Harvard-Yenching Library holds a few hundred volumes of Japanese design catalogs from the late Edo period to the early 20th century. These were originally called Hinagata, then Ishō, or Zuan in the modern era. Typical contents of traditional Hinagata include kimono patterns, architectural decorations, and details, weaving patterns. Many are hand-drawn in color. They were used for practical purposes, such as kimono merchants taking orders from clients. After the Meiji restoration in 1868 when Japan opened to the outside world, the new government promoted the export of Japanese craft goods such as pottery, lacquer ware, textiles to earn the currency necessary for building the modern nation. These goods were well received in Europe where "Japonisme" was already popular. Many designers for these craft goods were trained in Kyoto and publishers there produced color woodblock print design catalogs introducing these designers’ works
Application term for scholarships has been closed
The European Association of Japanese Resource Specialists (EAJRS) especially wishes to encourage the participation to its conference of resource specialists and young scholars from institutions with limited financial means, or that have seldom or never attended an EAJRS conference. Therefore, with support from the Toshiba International Foundation, the organizers of the 28th EAJRS conference in Oslo would like to offer three scholarships, which will include:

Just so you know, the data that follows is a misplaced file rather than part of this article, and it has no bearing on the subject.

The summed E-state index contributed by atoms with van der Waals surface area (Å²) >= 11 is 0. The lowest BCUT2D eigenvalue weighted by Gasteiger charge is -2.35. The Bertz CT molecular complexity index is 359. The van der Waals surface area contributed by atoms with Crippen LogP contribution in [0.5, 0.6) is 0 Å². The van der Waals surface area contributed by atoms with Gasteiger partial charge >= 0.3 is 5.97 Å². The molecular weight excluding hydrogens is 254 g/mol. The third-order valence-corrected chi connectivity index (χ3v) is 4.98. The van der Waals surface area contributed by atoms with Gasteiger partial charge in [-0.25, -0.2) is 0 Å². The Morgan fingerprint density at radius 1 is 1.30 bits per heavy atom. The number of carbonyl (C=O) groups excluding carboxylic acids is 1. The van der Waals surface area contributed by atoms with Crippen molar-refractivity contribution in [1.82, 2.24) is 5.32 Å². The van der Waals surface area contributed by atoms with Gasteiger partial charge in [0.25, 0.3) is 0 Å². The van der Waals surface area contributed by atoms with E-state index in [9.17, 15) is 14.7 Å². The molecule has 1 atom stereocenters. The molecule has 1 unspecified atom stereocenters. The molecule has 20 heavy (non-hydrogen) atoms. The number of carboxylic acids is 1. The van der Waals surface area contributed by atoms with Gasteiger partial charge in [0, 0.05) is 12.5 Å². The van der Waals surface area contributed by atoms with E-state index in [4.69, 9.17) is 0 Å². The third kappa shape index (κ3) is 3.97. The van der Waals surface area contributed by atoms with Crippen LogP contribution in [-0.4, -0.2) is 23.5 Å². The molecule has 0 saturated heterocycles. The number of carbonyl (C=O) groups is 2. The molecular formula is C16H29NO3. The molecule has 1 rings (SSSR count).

There are many hotels and other overnight offers in Oslo, via
A PhD Research Fellowship in Japanese Studies is available at the Department of Culture Studies and Oriental Languages (IKOS), University of Oslo. IKOS seeks to recruit a PhD candidate with excellent research qualifications who will investigate issues of heritagisation in contemporary Japan.
The successful applicant will address issues related to the project Sacred heritage? Secularisation, sacralisation and the production of heritage in contemporary Japan.